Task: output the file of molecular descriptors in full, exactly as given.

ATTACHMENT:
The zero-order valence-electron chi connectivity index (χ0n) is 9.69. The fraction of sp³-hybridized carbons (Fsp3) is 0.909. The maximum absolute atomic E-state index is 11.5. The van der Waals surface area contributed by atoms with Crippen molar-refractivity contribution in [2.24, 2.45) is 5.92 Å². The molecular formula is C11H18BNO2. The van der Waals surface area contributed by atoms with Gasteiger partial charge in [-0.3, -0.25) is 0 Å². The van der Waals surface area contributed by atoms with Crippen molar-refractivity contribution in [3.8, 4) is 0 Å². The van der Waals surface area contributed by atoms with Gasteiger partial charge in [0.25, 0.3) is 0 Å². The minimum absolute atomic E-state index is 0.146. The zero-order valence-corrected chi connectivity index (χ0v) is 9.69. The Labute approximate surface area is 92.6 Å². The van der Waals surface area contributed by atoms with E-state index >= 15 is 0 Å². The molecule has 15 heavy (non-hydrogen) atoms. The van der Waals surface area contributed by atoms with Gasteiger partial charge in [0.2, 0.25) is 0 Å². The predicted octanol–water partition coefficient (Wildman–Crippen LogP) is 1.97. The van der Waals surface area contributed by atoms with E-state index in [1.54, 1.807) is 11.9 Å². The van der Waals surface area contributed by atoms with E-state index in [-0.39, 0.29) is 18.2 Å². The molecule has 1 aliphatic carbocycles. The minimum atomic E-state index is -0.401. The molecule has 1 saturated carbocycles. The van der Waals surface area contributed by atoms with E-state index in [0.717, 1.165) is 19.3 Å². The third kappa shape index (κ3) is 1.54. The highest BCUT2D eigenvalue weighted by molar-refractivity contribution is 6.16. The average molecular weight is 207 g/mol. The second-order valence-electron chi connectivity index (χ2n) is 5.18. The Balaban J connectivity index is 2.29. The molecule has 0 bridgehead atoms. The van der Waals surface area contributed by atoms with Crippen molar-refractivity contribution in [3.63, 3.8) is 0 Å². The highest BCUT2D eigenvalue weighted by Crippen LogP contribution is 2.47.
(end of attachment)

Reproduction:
The zero-order valence-electron chi connectivity index (χ0n) is 9.69. The fraction of sp³-hybridized carbons (Fsp3) is 0.909. The maximum absolute atomic E-state index is 11.5. The van der Waals surface area contributed by atoms with Crippen molar-refractivity contribution in [2.24, 2.45) is 5.92 Å². The molecular formula is C11H18BNO2. The van der Waals surface area contributed by atoms with Gasteiger partial charge in [-0.3, -0.25) is 0 Å². The van der Waals surface area contributed by atoms with Crippen molar-refractivity contribution in [3.8, 4) is 0 Å². The van der Waals surface area contributed by atoms with Gasteiger partial charge in [0.25, 0.3) is 0 Å². The minimum absolute atomic E-state index is 0.146. The zero-order valence-corrected chi connectivity index (χ0v) is 9.69. The Labute approximate surface area is 92.6 Å². The van der Waals surface area contributed by atoms with E-state index >= 15 is 0 Å². The molecule has 15 heavy (non-hydrogen) atoms. The van der Waals surface area contributed by atoms with Gasteiger partial charge in [0.2, 0.25) is 0 Å². The predicted octanol–water partition coefficient (Wildman–Crippen LogP) is 1.97. The van der Waals surface area contributed by atoms with E-state index in [1.54, 1.807) is 11.9 Å². The van der Waals surface area contributed by atoms with E-state index in [-0.39, 0.29) is 18.2 Å². The molecule has 1 aliphatic carbocycles. The minimum atomic E-state index is -0.401. The molecule has 1 saturated carbocycles. The van der Waals surface area contributed by atoms with E-state index in [0.717, 1.165) is 19.3 Å². The third kappa shape index (κ3) is 1.54. The highest BCUT2D eigenvalue weighted by molar-refractivity contribution is 6.16. The average molecular weight is 207 g/mol. The second-order valence-electron chi connectivity index (χ2n) is 5.18. The Balaban J connectivity index is 2.29. The molecule has 0 bridgehead atoms. The van der Waals surface area contributed by atoms with Crippen molar-refractivity contribution in [3.63, 3.8) is 0 Å². The highest BCUT2D eigenvalue weighted by Crippen LogP contribution is 2.47.